You do not need me to contribute to this flood with excessive bloviation, so let me say simply:
The big deal (S&P credit rating drop) is not the real story. In fact, it’s the small story.
All causes have effects. All big events cause associated details to occur. The credit rating drop is not a cause, it’s an effect.
Republicans and Democrats quickly doled out blame to each other for the first-ever downgrade in the nation’s sterling credit rating, an expected but unsettling move that further clouds prospects for the recovery of the fragile United States’ economy.
The back and forth came after Standard & Poor’s, one of the world’s three major credit rating agencies, cited “difficulties in bridging the gulf between political parties” as a major reason for the downgrade from U.S.’s top shelf AAA status to AA+, the next level down. The rating agency has essentially lost faith in Washington’s ability to work together to address its debt. – Washington Times
The cause is a lack of faith in the USA owing to multiple factors:
- Confused leadership. Not only is Barack Obama a weaker leader than anticipated — typical white racism: elect a guy because he’s black, and only then notice he’s inexperienced and make him the scapegoat for your nation’s ills — but the ongoing liberal-conservative infighting has convinced the world that the USA has no idea how to govern itself. Even further, the ongoing leftist bent of the country since the late 1980s worries experienced investors. Liberalism looks great on paper, but it only arises in wealthy nations and tends to decrease that wealth.
- Lack of cohesion. 1950s America was many things, but it was unified. It liked itself. Now it’s composed of many different groups with different identities and values, and not surprisingly, it works for none of them (jack of all trades, master of none). All of these groups are busy blaming America for their problems, or blaming corporations, where to an outsider it seems that Americans are just spoiled brats who are more concerned with “making a point” and “being different” than solving problems.
- Demographic shift. America has focused on producing home-grown stupid since the 1970s, when we shifted our educational system from “find the right answer” to “explain why your answer helps the disadvantaged.” Our workplace has ballooned into make-work jobs for idiots who follow ISO9002-specified rules, and we have dumbed life down with the internet so any fool can do it. They’re doing it. In addition, we have specialized in importing people from war-torn third world countries without checking their IQs. They are generally dumber than the populations they are replacing, and while it sounds good to say we’re letting them in out of pity, the truth is that our liberals want cheap lawn service too. Our economy is shifting to match, and now resembles that of Brazil or Mexico more than 1980s USA.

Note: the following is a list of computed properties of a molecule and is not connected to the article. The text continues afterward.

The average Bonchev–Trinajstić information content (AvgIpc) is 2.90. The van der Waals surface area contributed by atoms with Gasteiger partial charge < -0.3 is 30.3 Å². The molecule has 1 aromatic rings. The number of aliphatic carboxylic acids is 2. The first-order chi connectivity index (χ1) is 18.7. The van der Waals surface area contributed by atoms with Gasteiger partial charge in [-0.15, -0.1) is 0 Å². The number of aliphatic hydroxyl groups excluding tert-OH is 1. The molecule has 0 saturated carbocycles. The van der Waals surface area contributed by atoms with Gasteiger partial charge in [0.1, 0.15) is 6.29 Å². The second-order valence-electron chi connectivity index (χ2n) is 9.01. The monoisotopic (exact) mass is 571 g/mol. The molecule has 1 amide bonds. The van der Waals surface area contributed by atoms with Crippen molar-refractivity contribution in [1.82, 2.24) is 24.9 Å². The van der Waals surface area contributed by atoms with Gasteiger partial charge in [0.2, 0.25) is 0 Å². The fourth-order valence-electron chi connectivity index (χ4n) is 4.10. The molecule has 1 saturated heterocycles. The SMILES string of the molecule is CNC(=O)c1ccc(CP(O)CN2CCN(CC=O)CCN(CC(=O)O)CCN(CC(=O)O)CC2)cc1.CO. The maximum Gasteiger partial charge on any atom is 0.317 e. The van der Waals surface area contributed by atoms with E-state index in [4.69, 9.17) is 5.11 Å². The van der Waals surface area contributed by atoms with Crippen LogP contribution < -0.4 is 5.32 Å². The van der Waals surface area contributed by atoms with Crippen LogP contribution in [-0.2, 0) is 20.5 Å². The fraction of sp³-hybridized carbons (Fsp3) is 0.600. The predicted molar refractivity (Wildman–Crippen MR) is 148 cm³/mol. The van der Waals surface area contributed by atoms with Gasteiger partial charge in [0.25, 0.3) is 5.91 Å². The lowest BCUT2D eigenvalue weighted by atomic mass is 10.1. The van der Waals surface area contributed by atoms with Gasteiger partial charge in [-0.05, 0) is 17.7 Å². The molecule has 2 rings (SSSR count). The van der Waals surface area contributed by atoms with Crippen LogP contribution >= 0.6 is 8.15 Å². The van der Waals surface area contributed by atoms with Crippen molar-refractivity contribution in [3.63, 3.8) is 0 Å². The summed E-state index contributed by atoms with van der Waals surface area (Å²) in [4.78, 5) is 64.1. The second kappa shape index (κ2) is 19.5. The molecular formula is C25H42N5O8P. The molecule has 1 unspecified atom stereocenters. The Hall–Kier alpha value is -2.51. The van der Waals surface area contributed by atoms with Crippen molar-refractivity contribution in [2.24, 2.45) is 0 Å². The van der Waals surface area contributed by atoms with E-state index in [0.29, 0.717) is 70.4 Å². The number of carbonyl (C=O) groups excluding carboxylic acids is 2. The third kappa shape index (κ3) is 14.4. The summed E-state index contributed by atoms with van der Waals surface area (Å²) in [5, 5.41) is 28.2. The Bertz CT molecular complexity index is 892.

- Anti-Economy. We have systematically sabotaged our competitiveness in order to please our voters. Our entitlement state has boomed, not only with direct cash gifts from Uncle Sap, but also with a huge bureaucracy and an even more massive series of dependent jobs it created. How many diversity consultants, addiction counselors, Simplified English translators, customer service associates, hair braiders, interior decorators, technology “visionaries,” etc. do we need? Answer: none. These are all fake jobs that keep people employed, but contribute no actual value to the economy. With the dot-com boom, we stopped focusing on making useful things, and started directing ourselves at making people click little boxes on screens. As a result, much of our economy is entirely tautological: we think that if we have consumers looking at something or buying it, it has value. The re-adjustment happens when our currency catches up and we realize these clicks and looks were worth far, far less than we thought.
- History of poor decisions. If you need to pick a neighbor to watch your home while you’re gone, which guy do you pick — the boring nerd who plods ahead, or the drunken guy who tries a new lifestyle every week? America is the latter. For political reasons, we force banks to accept low-income loans, and then blame them when a huge market springs up around this governmental windfall, and then the economy crashes. We have not found a new direction to replace manufacturing or inventing practical technology; we’ve offshored all the cutting-edge stuff and replaced it with “the service industry,” which is more of us selling stuff to ourselves and hoping the world doesn’t notice we’re a Ponzi scheme.
When Ronald Reagan rebuilt this country after the disastrous post-1968 political climate, he did it by rebuilding America as a whole thing. He gave it a new image, and a new work ethic; then, he began fixing individual things. America became a powerful brand because it had a clear direction, strong leadership, clear political orientation and a forward movement.
We have none of these things now.
So, again, the S&P is not the story. The S&P just noticed what others have seen for a long time. America is adrift in her own internal muddle, and is no longer looking outward but inward. The resulting neurotic, self-conflicted, underconfident, and narcissistic country is no longer a healthy investment.
The market gave us a few years to fix it but since neither leadership nor citizens show any sign of facing reality, the market has downgraded us. Serves us right.